I had a sleep study last night, which was a most unremarkable time (except that I was able to take along a Hamish Macbeth DVD and watch Robert Carlyle in action for a couple episodes). To make matters worse, by the time I woke up, showered, and got discharged, I had missed the coverage of Pope Francis' inaugural Mass. No problem, though. I'm a word guy, and I find myself enjoying the transcripts of speeches and addresses more than watching them on TV--it forces me to use my imagination to re-create the scenery.
As Francis' homily unfolded, he spoke about Joseph, the human father of Jesus. His emphasis was on St. Joseph's role as protector for the virgin Mary and for the baby Jesus himself. Naturally, he transitioned to making some applications for people today, that part of our everyday service to others is protecting those who need it. That's when one line from his sermon really resonated with me.
Only those who serve with love are able to protect.
That, people, is the gospel truth.
Obviously, there are times when people provide safety and security and have little or no emotional connection to others. A policeman can walk his beat and know few people in the area, let alone like them. Security personnel at an arena may have to shield music performers from a psychotic yet adoring throng without caring about whether they are protecting Madonna, Nickelback, or Justin Bieber (you can take fifteen minutes now to purge your stomach at the mention of Bieber).
However, I'd argue that the best protection for the people we are with the most is born out of love.
If someone breaks into my house, I'm immediately on the front lines doing whatever it takes to keep Christy, Joshua, and Lindsay from harm. My motivation? It's not "Well, if I lose any of them, that's one fewer exemption on my tax return..." The desire to protect my family springs from my love for each of them. If (heaven forbid) we have an intruder at school, I have to follow lockdown procedures and get my students to a safe corner of the classroom. My reason? It's not "You know, if I walk out and leave them exposed, I could get fired." I authentically care for them--even the annoying students--and want them to live through the danger.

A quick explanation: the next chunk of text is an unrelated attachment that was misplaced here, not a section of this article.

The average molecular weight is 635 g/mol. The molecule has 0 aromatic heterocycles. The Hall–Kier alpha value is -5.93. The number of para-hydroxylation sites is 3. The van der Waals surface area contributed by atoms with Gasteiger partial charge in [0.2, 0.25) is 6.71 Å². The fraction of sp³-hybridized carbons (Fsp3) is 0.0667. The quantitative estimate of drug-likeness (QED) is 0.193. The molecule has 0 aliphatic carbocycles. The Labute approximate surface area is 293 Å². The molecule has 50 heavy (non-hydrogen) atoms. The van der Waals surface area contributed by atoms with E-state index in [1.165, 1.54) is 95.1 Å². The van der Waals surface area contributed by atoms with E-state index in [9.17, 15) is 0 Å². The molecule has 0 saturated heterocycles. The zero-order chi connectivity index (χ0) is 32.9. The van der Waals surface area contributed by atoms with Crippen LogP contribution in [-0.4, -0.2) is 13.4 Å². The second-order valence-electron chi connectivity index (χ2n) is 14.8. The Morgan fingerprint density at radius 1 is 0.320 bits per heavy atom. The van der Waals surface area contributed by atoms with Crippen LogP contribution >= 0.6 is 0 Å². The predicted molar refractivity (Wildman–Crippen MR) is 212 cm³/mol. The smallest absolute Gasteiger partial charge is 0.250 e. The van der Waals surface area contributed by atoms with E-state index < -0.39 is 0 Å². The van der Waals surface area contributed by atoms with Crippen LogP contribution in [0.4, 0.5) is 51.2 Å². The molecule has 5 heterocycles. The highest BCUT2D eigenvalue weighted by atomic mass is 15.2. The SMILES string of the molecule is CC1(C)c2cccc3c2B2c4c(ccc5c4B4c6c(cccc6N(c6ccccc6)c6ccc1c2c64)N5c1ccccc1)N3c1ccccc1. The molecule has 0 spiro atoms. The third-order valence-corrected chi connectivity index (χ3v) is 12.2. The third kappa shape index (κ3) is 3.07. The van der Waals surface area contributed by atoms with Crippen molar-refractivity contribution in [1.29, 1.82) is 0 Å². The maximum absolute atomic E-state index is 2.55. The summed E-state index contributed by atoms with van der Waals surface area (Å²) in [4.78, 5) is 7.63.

Not that this comes close to personal survival and affection, but I've found this corollary holds true in writing, in crafting a story. An author is not only one who writes a story. The author is, in effect, a Joseph, the story's protector. As I write, I keep unhelpful storylines away from what I write, like when a little voice inside of me (a process which I call self-scouting) tells me "No, don't do that. That'll come back to bite you in the next chapter." I also have to protect my writing from confusing, or even wrong, details. If a dentist in chapter four has gray hair and blue eyes, I need to make sure I don't contradict those characteristics when he returns to the scene in chapter ten. It means I also have to be careful and selective about the characters I choose. Regarding my novels where detective Cameron Ballack is the protagonist, I've had to think "How will this person shape Ballack's work, Ballack's emotions, Ballack's whole line of activity?" I've thought up some characters, some events, some settings, and then I've had to eliminate them, simply because they would not have been good for my story.
In a way, stories are like our children, in need of shaping and growth. We want to be part of that process and should be. But at times we need to be protectors of our craft just as we must protect our children at appropriate times.
Literature reflects life more than we would guess.